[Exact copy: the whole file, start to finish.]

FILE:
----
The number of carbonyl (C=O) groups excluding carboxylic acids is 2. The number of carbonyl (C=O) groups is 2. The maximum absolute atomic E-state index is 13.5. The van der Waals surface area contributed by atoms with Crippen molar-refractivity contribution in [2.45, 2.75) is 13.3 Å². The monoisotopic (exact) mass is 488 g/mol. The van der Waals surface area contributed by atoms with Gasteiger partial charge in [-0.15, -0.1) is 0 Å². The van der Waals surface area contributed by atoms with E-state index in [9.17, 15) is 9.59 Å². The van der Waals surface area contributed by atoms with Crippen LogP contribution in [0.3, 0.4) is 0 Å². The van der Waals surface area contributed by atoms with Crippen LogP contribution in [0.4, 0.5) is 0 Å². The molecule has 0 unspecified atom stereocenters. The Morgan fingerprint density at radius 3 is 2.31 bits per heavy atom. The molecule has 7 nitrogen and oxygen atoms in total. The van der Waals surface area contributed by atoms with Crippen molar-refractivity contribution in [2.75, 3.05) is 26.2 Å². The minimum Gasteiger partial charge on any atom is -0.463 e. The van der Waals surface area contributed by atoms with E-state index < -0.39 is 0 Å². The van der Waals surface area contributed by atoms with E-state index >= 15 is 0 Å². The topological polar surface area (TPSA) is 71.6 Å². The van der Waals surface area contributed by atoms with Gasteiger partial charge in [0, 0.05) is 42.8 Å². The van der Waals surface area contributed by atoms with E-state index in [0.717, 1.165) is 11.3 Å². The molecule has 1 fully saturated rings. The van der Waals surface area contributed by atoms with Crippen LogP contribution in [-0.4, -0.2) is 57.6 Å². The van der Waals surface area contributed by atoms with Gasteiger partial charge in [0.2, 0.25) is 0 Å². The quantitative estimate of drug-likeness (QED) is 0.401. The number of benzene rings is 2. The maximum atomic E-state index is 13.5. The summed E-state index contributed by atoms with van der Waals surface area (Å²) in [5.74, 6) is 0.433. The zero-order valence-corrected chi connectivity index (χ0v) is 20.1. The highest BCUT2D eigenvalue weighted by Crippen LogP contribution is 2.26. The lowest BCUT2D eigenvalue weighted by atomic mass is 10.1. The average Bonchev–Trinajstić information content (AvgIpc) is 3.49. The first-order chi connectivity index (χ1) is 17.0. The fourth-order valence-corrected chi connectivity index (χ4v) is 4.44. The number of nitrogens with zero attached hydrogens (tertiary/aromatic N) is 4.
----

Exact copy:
The number of carbonyl (C=O) groups excluding carboxylic acids is 2. The number of carbonyl (C=O) groups is 2. The maximum absolute atomic E-state index is 13.5. The van der Waals surface area contributed by atoms with Crippen molar-refractivity contribution in [2.45, 2.75) is 13.3 Å². The monoisotopic (exact) mass is 488 g/mol. The van der Waals surface area contributed by atoms with Gasteiger partial charge in [-0.15, -0.1) is 0 Å². The van der Waals surface area contributed by atoms with E-state index in [9.17, 15) is 9.59 Å². The van der Waals surface area contributed by atoms with Crippen LogP contribution in [0.3, 0.4) is 0 Å². The van der Waals surface area contributed by atoms with Crippen LogP contribution in [0.4, 0.5) is 0 Å². The molecule has 0 unspecified atom stereocenters. The Morgan fingerprint density at radius 3 is 2.31 bits per heavy atom. The molecule has 7 nitrogen and oxygen atoms in total. The van der Waals surface area contributed by atoms with Crippen molar-refractivity contribution in [2.75, 3.05) is 26.2 Å². The minimum Gasteiger partial charge on any atom is -0.463 e. The van der Waals surface area contributed by atoms with E-state index < -0.39 is 0 Å². The van der Waals surface area contributed by atoms with E-state index >= 15 is 0 Å². The topological polar surface area (TPSA) is 71.6 Å². The van der Waals surface area contributed by atoms with Gasteiger partial charge in [0, 0.05) is 42.8 Å². The van der Waals surface area contributed by atoms with E-state index in [0.717, 1.165) is 11.3 Å². The molecule has 1 fully saturated rings. The van der Waals surface area contributed by atoms with Crippen LogP contribution in [-0.4, -0.2) is 57.6 Å². The van der Waals surface area contributed by atoms with Gasteiger partial charge in [0.2, 0.25) is 0 Å². The quantitative estimate of drug-likeness (QED) is 0.401. The number of benzene rings is 2. The maximum atomic E-state index is 13.5. The summed E-state index contributed by atoms with van der Waals surface area (Å²) in [5.74, 6) is 0.433. The zero-order valence-corrected chi connectivity index (χ0v) is 20.1. The highest BCUT2D eigenvalue weighted by Crippen LogP contribution is 2.26. The lowest BCUT2D eigenvalue weighted by atomic mass is 10.1. The average Bonchev–Trinajstić information content (AvgIpc) is 3.49. The first-order chi connectivity index (χ1) is 17.0. The fourth-order valence-corrected chi connectivity index (χ4v) is 4.44. The number of nitrogens with zero attached hydrogens (tertiary/aromatic N) is 4.